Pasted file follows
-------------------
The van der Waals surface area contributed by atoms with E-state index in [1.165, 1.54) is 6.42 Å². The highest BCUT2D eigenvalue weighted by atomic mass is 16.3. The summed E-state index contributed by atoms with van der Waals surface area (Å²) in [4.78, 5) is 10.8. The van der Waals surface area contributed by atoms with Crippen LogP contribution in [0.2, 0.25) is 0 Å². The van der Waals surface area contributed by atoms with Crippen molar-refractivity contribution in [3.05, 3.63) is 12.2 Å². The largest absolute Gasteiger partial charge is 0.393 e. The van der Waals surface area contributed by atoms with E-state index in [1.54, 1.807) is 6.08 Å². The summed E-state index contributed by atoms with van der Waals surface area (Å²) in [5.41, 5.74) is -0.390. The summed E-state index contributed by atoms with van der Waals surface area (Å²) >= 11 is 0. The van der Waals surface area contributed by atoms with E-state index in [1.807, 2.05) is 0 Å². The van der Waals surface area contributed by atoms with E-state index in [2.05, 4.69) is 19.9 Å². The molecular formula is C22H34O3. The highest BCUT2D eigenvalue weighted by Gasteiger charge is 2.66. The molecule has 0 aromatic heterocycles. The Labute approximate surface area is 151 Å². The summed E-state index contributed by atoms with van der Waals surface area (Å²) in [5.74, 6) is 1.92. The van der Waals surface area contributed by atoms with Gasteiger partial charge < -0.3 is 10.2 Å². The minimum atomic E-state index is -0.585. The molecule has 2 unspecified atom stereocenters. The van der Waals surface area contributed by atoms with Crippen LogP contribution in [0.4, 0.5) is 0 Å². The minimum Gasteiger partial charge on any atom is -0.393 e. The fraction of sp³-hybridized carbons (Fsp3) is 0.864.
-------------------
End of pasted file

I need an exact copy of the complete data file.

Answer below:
The van der Waals surface area contributed by atoms with E-state index in [1.165, 1.54) is 6.42 Å². The highest BCUT2D eigenvalue weighted by atomic mass is 16.3. The summed E-state index contributed by atoms with van der Waals surface area (Å²) in [4.78, 5) is 10.8. The van der Waals surface area contributed by atoms with Crippen LogP contribution in [0.2, 0.25) is 0 Å². The van der Waals surface area contributed by atoms with Crippen molar-refractivity contribution in [3.05, 3.63) is 12.2 Å². The largest absolute Gasteiger partial charge is 0.393 e. The van der Waals surface area contributed by atoms with E-state index in [1.54, 1.807) is 6.08 Å². The summed E-state index contributed by atoms with van der Waals surface area (Å²) in [5.41, 5.74) is -0.390. The summed E-state index contributed by atoms with van der Waals surface area (Å²) >= 11 is 0. The van der Waals surface area contributed by atoms with E-state index in [1.807, 2.05) is 0 Å². The van der Waals surface area contributed by atoms with E-state index in [2.05, 4.69) is 19.9 Å². The molecular formula is C22H34O3. The highest BCUT2D eigenvalue weighted by Gasteiger charge is 2.66. The molecule has 0 aromatic heterocycles. The Labute approximate surface area is 151 Å². The summed E-state index contributed by atoms with van der Waals surface area (Å²) in [5.74, 6) is 1.92. The van der Waals surface area contributed by atoms with Gasteiger partial charge < -0.3 is 10.2 Å². The minimum atomic E-state index is -0.585. The molecule has 2 unspecified atom stereocenters. The van der Waals surface area contributed by atoms with Crippen LogP contribution in [0.4, 0.5) is 0 Å². The minimum Gasteiger partial charge on any atom is -0.393 e. The fraction of sp³-hybridized carbons (Fsp3) is 0.864.